Themes and Meanings
As the title indicates, the story concerns the nature of innocence, sin, and forgiveness. The narrator reflects on how the Catholic Church’s practice of preparing children for confession does not introduce them to the real world, especially the fear of knowing that one has done something “wicked.” Confession is a game for most children, a ritual that marks the boundary between childhood and maturity.
As the narrator-father muses on his son’s transparent and innocent lying, he recalls “the first time that I had committed sin.” The emphasis is on knowledge, one’s coming to awareness. Because the occasion is pivotal to his growth, the narrator provides a meticulous description of the setting and cultural context: The Church connotes Saint Augustine’s view of the inherent sinfulness of man; the gloomy and battered surroundings evoke neglect, exhaustion, and fragility. Opposed to this bleak atmosphere is the narrator’s love for the bright candles surrounding Saint Monica, the mother of Saint Augustine, and his adolescent fascination with dark nooks and “the stuffy confessional boxes with their heavy purple curtains.”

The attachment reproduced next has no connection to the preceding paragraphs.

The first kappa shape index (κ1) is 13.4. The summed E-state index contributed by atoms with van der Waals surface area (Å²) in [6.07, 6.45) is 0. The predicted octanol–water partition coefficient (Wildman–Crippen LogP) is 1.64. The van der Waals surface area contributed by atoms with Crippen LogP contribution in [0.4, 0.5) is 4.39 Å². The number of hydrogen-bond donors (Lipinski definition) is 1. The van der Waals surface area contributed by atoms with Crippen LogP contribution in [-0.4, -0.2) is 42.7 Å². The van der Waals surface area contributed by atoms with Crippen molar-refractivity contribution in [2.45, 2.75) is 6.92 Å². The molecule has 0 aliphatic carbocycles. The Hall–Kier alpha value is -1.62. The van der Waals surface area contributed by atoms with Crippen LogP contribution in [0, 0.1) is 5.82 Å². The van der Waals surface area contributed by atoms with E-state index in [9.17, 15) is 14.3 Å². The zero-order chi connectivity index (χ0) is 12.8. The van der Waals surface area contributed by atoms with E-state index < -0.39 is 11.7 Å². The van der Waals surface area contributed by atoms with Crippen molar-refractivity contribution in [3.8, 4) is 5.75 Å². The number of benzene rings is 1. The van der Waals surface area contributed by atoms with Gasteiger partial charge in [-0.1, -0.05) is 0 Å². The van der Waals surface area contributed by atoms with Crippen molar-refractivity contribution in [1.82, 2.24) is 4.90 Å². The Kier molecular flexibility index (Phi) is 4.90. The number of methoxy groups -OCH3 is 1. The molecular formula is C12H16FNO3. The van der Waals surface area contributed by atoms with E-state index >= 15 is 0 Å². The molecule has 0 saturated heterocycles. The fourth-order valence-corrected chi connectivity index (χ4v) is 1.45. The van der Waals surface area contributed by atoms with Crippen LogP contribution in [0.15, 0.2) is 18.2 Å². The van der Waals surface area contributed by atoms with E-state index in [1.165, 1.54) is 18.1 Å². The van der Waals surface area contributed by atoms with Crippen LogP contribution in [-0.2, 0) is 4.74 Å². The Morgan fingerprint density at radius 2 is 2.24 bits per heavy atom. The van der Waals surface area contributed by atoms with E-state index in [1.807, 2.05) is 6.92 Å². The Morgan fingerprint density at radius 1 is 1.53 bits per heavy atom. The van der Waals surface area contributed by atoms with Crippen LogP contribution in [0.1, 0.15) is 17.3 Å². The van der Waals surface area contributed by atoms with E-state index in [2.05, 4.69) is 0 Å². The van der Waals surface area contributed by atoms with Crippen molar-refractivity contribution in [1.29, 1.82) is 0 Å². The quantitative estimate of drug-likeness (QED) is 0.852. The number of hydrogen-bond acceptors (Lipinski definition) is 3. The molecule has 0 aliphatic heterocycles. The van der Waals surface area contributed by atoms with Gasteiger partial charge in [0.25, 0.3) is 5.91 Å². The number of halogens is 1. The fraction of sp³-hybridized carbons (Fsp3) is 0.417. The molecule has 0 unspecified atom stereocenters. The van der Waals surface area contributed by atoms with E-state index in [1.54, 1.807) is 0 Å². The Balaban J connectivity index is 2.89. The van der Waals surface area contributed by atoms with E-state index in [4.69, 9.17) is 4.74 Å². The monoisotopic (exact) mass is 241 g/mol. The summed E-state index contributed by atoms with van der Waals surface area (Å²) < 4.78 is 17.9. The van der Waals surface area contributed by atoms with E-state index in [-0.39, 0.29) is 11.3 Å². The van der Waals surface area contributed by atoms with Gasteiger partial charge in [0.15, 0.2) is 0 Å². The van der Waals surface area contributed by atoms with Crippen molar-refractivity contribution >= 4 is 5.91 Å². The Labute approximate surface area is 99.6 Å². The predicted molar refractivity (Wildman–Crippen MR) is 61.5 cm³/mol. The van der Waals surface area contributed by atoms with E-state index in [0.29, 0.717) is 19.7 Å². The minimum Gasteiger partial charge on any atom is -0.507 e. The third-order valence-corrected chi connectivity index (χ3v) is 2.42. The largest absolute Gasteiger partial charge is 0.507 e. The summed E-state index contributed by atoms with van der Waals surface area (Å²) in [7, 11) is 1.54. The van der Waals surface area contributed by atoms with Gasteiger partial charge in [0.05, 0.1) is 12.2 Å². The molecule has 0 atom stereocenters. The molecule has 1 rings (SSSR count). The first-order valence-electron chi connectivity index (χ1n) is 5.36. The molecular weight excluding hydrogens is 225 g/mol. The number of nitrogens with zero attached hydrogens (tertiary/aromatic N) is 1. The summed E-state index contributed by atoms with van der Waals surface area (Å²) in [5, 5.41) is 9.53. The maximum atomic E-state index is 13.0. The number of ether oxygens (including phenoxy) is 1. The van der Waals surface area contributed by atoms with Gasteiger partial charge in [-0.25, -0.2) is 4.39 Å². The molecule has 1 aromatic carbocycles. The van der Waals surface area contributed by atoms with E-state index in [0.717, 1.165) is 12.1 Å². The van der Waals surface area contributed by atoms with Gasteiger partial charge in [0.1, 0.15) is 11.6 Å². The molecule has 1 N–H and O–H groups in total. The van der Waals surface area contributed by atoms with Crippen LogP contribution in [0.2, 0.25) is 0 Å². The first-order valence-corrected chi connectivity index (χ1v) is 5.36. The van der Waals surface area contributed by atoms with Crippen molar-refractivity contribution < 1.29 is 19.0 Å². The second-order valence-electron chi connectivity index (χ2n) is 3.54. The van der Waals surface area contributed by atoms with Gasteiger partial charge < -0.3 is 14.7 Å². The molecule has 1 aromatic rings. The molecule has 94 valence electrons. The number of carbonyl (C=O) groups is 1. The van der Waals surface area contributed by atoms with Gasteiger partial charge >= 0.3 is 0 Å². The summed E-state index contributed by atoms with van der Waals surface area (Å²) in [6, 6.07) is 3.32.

If one scrutinizes the motive that made the narrator (as an adolescent) decide to play the game and confess having committed adultery, one perceives that it was the experience of “terror that crept into me like a snake,” a dread like that of a criminal suddenly apprehended by a police officer, that compelled him to deviate from his usual practice of confession.
More revealing is the process of his shock at the insistent questioning by the old priest into the details of his sin, his panic at the thought of “harm” done to him. What shocks him more, spawning “horrible shapes...
(The entire section is 713 words.)